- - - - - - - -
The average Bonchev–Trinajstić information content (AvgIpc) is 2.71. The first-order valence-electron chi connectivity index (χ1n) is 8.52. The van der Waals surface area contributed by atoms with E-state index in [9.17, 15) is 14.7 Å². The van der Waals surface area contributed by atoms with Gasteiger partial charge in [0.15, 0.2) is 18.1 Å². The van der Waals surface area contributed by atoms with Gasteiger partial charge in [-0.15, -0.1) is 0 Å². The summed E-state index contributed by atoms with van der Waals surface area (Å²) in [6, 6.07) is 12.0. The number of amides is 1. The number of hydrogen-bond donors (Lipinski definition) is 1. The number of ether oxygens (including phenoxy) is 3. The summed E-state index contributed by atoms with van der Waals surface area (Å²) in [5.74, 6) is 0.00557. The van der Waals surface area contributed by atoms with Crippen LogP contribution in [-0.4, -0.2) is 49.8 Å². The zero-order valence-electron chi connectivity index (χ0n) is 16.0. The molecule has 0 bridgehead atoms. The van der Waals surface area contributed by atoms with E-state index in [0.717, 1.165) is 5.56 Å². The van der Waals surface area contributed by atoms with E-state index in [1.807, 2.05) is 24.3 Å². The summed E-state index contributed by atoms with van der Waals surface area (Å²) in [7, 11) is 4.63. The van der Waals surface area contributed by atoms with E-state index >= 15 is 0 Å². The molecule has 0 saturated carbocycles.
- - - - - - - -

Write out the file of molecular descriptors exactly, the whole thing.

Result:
The average Bonchev–Trinajstić information content (AvgIpc) is 2.71. The first-order valence-electron chi connectivity index (χ1n) is 8.52. The van der Waals surface area contributed by atoms with E-state index in [9.17, 15) is 14.7 Å². The van der Waals surface area contributed by atoms with Gasteiger partial charge in [0.15, 0.2) is 18.1 Å². The van der Waals surface area contributed by atoms with Gasteiger partial charge in [-0.15, -0.1) is 0 Å². The summed E-state index contributed by atoms with van der Waals surface area (Å²) in [6, 6.07) is 12.0. The number of amides is 1. The number of hydrogen-bond donors (Lipinski definition) is 1. The number of ether oxygens (including phenoxy) is 3. The summed E-state index contributed by atoms with van der Waals surface area (Å²) in [5.74, 6) is 0.00557. The van der Waals surface area contributed by atoms with Crippen LogP contribution in [-0.4, -0.2) is 49.8 Å². The zero-order valence-electron chi connectivity index (χ0n) is 16.0. The molecule has 0 bridgehead atoms. The van der Waals surface area contributed by atoms with E-state index in [0.717, 1.165) is 5.56 Å². The van der Waals surface area contributed by atoms with E-state index in [1.807, 2.05) is 24.3 Å². The summed E-state index contributed by atoms with van der Waals surface area (Å²) in [7, 11) is 4.63. The van der Waals surface area contributed by atoms with E-state index >= 15 is 0 Å². The molecule has 0 saturated carbocycles.